In Case of an Emergency - The American Spectator | USA News and Politics
In Case of an Emergency
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I travel a lot by train. And I hate it. Because I don’t appreciate being forced to stick to the tracks. I prefer to make my own way in life. Which might explain why I’m not a train driver. It’s quite beyond me why the train driver’s guild is so dismissive with the need some of us have for freedom. And the passengers’ guild is even worse.

Since they won’t let me drive the train, I entertain myself reading the fluorescent panels with indications of what to do in case of an emergency. I don’t expect you have ever stopped to read them. I get the impression that the person who wrote all those instructions actually had a burning desire to kill everyone on the train. It’s the only explanation as to why the very first piece of advice would be, “In case of emergency, keep calm.” And it’s not just on trains. You’ll also see it in hotels, on planes, and on ships. No one in their right mind keeps calm in an emergency. Any chance of getting out alive in case of a tragedy comes precisely from losing your cool immediately, running like mad, banging on every door, and screaming your head off.

On the other hand, I find the second tip very useful: “Do not touch or manipulate the wires hanging from the ceiling.” This is really important. It’s a well known fact that when a train derails and cartwheels several times, most of us humans instinctively start touching and manipulating the wires hanging from the ceiling. I actually go that extra mile and nibble on them while dipping my fingers in a glass of water. I like the pretty sparks and the way my hair stands on end.

“Try not to step on other people,” these great recommendations continue. And I like this advice, because it applies both in case of an emergency and when there is no emergency at all. Some people don’t know it, but stepping on others is not right. And it’s very dangerous. I, for example, can’t help myself. Every time someone steps on my foot, I smack their head in.

And as for the smoke, the brilliant advice offered by the authorities on the warning signs is not to breathe it. Sublime. Magnificent. Precise. The nice thing about intelligence is that it overwhelms. Don’t breathe it. I can’t think of anything cooler. Actually, the best way to dodge death in the event of a train fire is to not get burned. Just as the only chance of getting out alive from a boating accident is by not drowning.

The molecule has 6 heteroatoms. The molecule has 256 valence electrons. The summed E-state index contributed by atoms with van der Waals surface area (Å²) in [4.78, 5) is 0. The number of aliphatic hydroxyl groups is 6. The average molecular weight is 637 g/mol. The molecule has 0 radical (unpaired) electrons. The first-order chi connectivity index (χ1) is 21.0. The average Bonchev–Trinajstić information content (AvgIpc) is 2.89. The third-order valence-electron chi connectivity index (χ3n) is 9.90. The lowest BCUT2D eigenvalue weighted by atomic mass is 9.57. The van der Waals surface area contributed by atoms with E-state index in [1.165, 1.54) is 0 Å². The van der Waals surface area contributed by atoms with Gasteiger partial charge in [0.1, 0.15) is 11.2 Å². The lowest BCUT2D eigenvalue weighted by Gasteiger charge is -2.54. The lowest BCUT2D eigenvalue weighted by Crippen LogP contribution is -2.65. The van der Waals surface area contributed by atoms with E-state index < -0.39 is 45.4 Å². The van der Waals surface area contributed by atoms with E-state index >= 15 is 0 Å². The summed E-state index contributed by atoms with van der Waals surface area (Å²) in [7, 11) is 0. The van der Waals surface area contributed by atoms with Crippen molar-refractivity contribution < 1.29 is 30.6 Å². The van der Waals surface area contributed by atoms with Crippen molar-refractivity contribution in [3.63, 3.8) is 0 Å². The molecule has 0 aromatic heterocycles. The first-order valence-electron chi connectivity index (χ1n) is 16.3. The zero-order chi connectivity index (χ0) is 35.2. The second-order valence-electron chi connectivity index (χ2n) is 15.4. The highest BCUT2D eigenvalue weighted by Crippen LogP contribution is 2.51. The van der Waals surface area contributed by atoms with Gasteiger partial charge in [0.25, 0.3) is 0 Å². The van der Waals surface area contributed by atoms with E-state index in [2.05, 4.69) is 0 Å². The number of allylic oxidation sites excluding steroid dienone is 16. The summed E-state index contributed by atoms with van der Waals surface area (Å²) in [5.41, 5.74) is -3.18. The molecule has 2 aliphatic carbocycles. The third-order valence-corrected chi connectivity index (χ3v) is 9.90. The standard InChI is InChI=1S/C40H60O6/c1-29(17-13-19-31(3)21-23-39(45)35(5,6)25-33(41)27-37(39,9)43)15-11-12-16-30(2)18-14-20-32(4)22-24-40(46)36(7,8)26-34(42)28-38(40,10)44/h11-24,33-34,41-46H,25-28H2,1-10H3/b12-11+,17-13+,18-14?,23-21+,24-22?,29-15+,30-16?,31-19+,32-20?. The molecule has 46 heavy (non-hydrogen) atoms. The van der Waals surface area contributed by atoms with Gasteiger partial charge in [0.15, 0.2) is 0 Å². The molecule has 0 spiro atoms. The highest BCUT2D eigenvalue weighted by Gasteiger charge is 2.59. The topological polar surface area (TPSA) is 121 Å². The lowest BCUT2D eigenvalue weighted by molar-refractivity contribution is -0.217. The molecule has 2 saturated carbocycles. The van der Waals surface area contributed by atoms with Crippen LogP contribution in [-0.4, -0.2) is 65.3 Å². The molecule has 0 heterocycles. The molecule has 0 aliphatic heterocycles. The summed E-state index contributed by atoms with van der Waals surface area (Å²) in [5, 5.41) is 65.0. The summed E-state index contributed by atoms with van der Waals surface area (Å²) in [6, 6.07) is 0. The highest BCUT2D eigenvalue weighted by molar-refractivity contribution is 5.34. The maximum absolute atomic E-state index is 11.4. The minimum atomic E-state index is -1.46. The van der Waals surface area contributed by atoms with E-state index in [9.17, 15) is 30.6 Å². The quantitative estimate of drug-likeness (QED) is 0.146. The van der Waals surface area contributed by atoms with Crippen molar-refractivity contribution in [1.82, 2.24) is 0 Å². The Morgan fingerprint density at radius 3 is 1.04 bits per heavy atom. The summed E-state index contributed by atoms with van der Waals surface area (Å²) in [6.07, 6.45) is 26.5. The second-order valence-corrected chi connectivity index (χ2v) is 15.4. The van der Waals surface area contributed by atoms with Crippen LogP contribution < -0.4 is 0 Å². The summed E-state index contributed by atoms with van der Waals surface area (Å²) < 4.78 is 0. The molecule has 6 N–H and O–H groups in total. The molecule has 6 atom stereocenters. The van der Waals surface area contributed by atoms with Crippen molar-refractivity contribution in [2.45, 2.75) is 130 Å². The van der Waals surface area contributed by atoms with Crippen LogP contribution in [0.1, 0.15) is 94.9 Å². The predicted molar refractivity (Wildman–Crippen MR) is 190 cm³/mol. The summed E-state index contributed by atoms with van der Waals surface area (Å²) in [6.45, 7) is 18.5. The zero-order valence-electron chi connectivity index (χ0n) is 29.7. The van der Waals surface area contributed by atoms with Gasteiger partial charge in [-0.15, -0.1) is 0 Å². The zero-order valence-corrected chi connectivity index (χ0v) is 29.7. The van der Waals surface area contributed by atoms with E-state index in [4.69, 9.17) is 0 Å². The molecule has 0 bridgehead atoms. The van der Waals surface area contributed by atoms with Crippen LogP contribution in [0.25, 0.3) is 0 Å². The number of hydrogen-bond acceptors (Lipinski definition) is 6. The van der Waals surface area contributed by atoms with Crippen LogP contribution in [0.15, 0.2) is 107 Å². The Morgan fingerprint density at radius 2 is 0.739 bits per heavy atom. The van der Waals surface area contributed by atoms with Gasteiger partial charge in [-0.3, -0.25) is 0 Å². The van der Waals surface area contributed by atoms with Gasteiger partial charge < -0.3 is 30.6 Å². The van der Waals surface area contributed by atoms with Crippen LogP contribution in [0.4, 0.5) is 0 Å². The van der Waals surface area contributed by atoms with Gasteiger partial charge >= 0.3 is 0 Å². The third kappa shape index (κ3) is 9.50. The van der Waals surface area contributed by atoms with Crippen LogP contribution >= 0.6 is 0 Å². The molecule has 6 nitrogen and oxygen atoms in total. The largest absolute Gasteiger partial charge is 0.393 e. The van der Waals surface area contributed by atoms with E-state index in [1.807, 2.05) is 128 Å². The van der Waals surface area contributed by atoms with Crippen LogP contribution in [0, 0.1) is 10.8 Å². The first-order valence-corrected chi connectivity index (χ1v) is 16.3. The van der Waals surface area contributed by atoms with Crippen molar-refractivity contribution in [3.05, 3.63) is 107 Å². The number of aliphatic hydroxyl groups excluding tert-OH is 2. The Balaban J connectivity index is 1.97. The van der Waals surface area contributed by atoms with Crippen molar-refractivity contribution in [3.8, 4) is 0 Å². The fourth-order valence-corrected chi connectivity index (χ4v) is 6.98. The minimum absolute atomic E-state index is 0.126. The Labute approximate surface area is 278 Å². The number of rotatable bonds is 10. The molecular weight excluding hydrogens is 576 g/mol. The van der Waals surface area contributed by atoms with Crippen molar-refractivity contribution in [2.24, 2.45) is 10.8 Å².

In any case, in order not to breathe the smoke, the writer of these wise instructions recommends that we cover our mouths with “a wet handkerchief.” Easier said than done. For one thing, you need to be in possession of a cloth handkerchief, something that has not been considered fashionable for years now. For another, you must have access to a faucet to moisten the handkerchief. And finally, you have to have a mouth. It all seems very complicated.

Of all these emergency plans, I am most fascinated by the escape map. The famous map. The one that shows the route to follow in order to exit the train or hotel in case of an emergency. Full lines of varying thicknesses and colors. That map with a big red dot, “you are here,” which always makes me wonder how the person who drew the map can know where the hell I am when I don’t even know myself. I should get in touch with this person. He or she might be able to help me find the bottle opener. Now that’s an emergency and no one has come up with a plan to solve it.

In the end though, the best part is the fire extinguisher instructions. I’ve seen spacecraft easier to fly than to operate these damn things. It’s better to try to put out the flames by hitting them with the extinguisher than to try to understand the thing works: “Remove the plastic ring, remove the metal seal, rotate the extinguisher on its axis, make sure you’ve removed the ring, make sure you’ve rotated the extinguisher on its axis, make sure it’s a fire and not some guy smoking a cigar, twist the pre-activation tab (B), press the safety button (F), pull the spray lever (D) northward (C) while dragging the base (A) toward three o’clock (E) by exerting pressure (G) on the activation (H) lever (I) of the spray nozzle (K) (J).” The fool who wrote all this has clearly never been in a fire. It would be reasonable to assume that before getting to the sprinkler nozzle (J) you are already burned to a crisp (Z).

I understand how it is. But screw the instructions. Ignore them. In an emergency, you can always pee overboard.

Itxu Díaz
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Itxu Díaz is a Spanish journalist, political satirist, and author. He has written nine books on topics as diverse as politics, music, and smart appliances. He is a contributor to The Daily Beast, The Daily Caller, National Review, American Conservative, and Diario Las Américas in the United States, as well as a columnist at several Spanish magazines and newspapers. He was also an adviser to the Ministry for Education, Culture, and Sports in Spain.
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